What could have started with a genuine experience of God moved on to something that clearly wasn’t of God. Man has a tendency to take things into his own hands and try to control them; to make them work at will, turning relationship into procedure, hoping to bring about an expected outcome on demand.
Laughter in a church context was around long before Toronto (there are several historical examples). It also happened in a church that I used to attend. I was there from the late 70s and most of the 80s. The laughing happened before I had joined them and it wasn’t widespread. It affected a small number of people and it was seen as a spontaneous outpouring of joy from young, new believers. No one tried to make it into something that ought to be experienced by all.
Things may have worked out differently if the church leadership had turned their focus onto the laughter and had encouraged everyone else to join in. Maybe the “Toronto blessing” would have come two decades earlier (in the 70s) and be known as the “Wollongong Blessing”.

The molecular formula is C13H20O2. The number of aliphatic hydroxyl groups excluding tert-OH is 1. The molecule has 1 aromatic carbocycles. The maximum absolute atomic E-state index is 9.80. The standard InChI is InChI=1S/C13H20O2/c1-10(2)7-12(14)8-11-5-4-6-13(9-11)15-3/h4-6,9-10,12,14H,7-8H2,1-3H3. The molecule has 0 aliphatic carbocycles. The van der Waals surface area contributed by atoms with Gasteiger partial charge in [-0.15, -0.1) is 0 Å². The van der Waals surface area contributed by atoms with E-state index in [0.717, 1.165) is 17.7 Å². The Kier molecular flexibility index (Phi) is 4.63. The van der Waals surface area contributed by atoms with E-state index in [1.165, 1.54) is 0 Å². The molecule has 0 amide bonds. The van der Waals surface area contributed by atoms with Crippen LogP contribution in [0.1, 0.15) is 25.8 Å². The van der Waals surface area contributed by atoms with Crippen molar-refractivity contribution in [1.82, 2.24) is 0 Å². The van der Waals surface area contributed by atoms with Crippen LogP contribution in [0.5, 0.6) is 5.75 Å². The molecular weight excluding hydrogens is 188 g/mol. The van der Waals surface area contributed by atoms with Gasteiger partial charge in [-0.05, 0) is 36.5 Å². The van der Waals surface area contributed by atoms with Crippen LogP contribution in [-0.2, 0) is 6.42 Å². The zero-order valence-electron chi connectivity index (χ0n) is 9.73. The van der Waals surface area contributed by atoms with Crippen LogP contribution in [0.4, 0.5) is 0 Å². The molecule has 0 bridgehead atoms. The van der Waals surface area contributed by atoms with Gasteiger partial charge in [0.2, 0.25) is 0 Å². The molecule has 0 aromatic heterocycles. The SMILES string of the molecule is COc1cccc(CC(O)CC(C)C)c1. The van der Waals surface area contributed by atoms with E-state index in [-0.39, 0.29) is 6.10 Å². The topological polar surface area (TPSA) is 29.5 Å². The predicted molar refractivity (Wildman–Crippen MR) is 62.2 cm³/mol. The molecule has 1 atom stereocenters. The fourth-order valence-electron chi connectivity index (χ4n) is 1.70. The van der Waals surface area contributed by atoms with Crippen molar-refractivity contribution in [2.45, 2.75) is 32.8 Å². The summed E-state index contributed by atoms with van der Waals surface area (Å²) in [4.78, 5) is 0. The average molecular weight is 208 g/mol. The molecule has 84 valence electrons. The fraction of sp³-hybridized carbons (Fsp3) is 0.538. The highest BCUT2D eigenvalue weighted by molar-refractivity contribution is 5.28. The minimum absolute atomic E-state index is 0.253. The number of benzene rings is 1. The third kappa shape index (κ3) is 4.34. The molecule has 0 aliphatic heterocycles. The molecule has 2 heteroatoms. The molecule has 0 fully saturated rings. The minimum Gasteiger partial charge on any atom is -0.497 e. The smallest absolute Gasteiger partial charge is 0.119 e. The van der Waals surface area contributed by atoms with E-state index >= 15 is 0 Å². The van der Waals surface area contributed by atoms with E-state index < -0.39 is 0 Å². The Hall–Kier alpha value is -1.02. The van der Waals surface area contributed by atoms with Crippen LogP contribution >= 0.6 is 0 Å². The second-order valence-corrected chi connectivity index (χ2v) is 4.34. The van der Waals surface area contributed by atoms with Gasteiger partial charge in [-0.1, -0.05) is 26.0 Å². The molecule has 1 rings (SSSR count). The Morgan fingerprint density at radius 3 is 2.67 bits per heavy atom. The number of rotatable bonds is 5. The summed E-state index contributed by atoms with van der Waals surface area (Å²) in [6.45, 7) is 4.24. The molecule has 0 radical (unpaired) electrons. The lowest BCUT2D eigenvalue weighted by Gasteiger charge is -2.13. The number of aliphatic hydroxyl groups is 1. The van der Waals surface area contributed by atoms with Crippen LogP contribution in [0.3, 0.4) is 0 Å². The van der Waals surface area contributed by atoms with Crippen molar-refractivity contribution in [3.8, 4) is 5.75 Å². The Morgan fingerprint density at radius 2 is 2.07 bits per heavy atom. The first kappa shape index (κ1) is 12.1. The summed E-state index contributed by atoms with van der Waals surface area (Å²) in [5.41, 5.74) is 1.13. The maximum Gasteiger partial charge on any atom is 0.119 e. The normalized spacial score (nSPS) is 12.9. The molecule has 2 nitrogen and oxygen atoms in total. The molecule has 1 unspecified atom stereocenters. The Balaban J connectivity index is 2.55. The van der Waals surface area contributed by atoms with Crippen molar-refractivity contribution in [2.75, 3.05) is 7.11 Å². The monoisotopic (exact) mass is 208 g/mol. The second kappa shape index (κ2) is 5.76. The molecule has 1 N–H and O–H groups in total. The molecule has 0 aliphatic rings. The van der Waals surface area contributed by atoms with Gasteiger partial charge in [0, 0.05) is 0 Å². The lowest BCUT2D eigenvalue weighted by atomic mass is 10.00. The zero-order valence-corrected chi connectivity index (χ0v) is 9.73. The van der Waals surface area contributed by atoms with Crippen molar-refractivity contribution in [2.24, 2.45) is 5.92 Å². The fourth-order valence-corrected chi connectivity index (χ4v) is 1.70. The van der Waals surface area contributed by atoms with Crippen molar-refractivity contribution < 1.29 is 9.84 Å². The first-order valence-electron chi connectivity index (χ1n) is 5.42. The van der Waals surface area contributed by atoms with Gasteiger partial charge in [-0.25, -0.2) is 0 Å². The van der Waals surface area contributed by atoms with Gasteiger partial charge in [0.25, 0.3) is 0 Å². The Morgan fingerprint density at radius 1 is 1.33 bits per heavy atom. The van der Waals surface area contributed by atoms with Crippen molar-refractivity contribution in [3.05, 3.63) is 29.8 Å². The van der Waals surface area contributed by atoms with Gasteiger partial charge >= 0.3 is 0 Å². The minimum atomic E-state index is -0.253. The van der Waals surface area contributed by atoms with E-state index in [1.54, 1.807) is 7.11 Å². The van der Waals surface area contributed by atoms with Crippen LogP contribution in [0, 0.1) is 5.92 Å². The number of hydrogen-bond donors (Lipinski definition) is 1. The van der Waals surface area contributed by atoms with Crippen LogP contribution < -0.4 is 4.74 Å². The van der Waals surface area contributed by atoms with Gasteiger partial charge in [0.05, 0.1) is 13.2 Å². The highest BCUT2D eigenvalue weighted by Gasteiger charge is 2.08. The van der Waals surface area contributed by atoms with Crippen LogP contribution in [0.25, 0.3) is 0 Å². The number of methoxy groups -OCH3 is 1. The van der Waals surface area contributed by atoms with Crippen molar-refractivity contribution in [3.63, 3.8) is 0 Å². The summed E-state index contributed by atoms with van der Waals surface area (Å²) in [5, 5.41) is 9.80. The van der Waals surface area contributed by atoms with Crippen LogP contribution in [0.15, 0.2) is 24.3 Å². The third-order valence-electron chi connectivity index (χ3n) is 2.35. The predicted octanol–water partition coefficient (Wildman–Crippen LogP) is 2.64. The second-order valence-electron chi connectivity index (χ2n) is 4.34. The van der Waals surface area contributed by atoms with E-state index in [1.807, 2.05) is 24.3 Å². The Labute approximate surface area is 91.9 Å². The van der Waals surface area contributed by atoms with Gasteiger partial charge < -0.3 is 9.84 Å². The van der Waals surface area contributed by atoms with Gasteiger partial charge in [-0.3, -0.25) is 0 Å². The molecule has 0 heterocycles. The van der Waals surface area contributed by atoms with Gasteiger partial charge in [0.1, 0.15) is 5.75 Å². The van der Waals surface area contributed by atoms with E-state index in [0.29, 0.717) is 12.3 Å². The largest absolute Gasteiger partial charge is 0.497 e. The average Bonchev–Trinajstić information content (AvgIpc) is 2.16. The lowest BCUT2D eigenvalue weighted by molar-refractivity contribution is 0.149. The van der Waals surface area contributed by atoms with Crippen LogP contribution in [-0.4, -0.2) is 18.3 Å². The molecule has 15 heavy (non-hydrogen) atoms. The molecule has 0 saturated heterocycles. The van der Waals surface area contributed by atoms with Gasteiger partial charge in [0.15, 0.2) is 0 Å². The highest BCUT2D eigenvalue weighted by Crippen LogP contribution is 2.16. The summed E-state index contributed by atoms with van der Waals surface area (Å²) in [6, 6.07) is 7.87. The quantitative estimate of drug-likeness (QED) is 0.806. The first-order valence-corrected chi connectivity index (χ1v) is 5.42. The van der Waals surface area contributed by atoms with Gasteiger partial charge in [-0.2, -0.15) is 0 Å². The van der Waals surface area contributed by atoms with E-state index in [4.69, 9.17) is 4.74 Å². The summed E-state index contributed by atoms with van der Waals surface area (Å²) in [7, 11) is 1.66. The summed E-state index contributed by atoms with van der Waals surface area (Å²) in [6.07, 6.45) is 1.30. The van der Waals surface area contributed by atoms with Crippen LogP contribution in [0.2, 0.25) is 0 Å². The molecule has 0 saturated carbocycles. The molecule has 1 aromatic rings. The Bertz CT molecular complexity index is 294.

But I think there were some big changes over the next two decades that made the Pentecostal/charismatic church more open to exaggerating those experiences beyond any initial Divine involvement. It probably couldn’t have gone to the same extremes (and so widespread) in the 1970s or before.
These days NOTHING done by “Christians” and claimed as the work of the Holy Spirit would surprise me. While Toronto itself may no longer have the same prominent profile, it spawned several influential descendants who continue to spread a gospel different to the one preached by Jesus and the apostles. Those churches accept and promote all manner of new and not so wonderful things, attributing them to the Holy Spirit even when those thing are at odds with His character – note: there’s a clue to His character in His name.